Gillespie was removed from public ministry on Sept. 29 and put under supervision while the Jesuit province assists in the investigation.

The alleged victim, now in his early thirties, was a student at the elementary school. His lawsuit said the abuse took place at the church in the mid- to late-1990s, beginning when he was about eight years old. 

The priest allegedly asked him to be an assistant altar server and the boy would leave class early to assist the priest at the Thursday morning weekly Mass for students. The priest allegedly began to abuse him sexually in the sacristy, where the abuse continued regularly until the boy finished elementary school.

The lawsuit alleges “severe physical and emotional damages” including depression, anxiety, mood swings, shame and substance abuse.

One attorney for the alleged victim, Richard Serbin of Allegheny, Pennsylvania, told the Charlotte Observer that he reported the abuse allegations to Bishop Peter Jugis of Charlotte and a Jesuit leader on Sept. 21, 2021. 

Serbin said his client was, as a child, “fearful to report his abuse and forced to carry this burden alone.”

The lawsuit charges negligence, negligent hiring, retention and supervision, breach of fiduciary duty, constructive fraud and sexual assault and battery. It was allowed under a North Carolina law creating a special legal window for victims of sexual assault of any age to sue their alleged abuses.

Gillespie’s attorney, James Wyatt, called the allegations “completely false.” Wyatt said his firm planned to file counterclaims against J.C.

“The allegations are completely inconsistent with the life he has led and his devoted service to the ministry,” Wyatt said. “He is highly respected and loved by the parishioners he has served who are rallying around him and steadfastly supporting him.

Gillespie served in North Carolina’s Diocese of Raleigh from 2002-2008, then moved to the Diocese of Charleston in South Carolina. In January 2021 he moved back to the Raleigh diocese. In August the Jesuits named him as administrator at St. Mary Catholic Church in Laurinburg, North Carolina.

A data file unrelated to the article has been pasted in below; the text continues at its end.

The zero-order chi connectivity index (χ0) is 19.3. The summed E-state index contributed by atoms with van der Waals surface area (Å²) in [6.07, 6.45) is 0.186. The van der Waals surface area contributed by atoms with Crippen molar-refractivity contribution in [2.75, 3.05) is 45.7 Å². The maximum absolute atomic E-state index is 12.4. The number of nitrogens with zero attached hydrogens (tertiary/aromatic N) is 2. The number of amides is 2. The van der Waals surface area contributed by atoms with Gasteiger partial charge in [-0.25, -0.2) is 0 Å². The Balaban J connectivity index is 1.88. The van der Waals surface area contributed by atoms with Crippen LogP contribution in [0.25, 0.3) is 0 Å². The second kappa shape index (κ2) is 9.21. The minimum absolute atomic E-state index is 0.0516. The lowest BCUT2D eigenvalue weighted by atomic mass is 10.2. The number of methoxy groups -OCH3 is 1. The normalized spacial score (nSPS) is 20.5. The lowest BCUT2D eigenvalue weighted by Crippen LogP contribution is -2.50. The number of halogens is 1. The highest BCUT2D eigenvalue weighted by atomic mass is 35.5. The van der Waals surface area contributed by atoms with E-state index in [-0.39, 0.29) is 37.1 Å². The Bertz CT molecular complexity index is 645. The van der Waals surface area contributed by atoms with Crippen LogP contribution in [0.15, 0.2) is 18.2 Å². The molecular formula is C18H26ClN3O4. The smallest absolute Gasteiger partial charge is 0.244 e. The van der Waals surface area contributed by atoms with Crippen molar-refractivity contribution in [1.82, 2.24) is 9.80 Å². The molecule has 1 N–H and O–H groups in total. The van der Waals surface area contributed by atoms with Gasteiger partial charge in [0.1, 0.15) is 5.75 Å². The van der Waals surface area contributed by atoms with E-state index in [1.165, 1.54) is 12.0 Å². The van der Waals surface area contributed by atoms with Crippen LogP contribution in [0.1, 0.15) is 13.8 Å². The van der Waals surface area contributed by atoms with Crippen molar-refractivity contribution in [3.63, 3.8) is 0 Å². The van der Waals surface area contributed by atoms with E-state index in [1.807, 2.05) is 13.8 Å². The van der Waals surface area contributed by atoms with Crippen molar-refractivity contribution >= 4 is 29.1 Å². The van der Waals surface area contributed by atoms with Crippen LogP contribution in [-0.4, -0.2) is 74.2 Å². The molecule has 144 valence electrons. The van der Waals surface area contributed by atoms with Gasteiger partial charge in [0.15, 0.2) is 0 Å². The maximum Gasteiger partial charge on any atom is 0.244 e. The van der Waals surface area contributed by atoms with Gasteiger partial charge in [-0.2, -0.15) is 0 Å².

The Charlotte diocese reported the alleged abuse to local police and social services on Sept. 28. The allegation was announced at Masses the weekend of Oct 2-3 and in messages to families of schoolchildren.

The diocese said an independent review of its personnel files and other records found no records of any allegations against the priest.

“The Charlotte diocese has zero tolerance for child sexual abuse, and anyone who has been the victim of abuse is encouraged to seek help and report to law enforcement authorities,” the diocese said in October as reported by the Catholic News Herald.

An officer with the public information office of the Charlotte-Mecklenburg Police Department said the criminal investigation has now been categorized as “exceptionally cleared – victim chose not to prosecute,” the Charlotte Observer reports.

At the time of the alleged abuse, Gillespie was a priest of the Maryland Province of the Society of Jesus. In 2020 that province merged with the Jesuits’ USA Northeast Provinces to form the USA East Province, based in New York.

The USA East Province of the Society of Jesus said in a statement that it “takes seriously any allegation of misconduct in ministry.” The province said it is cooperating with law enforcement and the Diocese of Charlotte “to conduct a thorough investigation that will include examination by an outside review board.”

“The Jesuits remain committed to the highest standards in our conduct of ministry. We encourage anyone who suspects abuse by any clergy or employee of the province to contact local civil authorities and/or the province office,” the province continued. “We continue to pray for the victims of sexual abuse and for those working with us to protect those we serve.”

In the late 80s and early 90s Gillespie served as director of research and executive director at the Center for Applied Research in the Apostolate, a research institute on Catholic issues that affiliated with Georgetown University in 1989.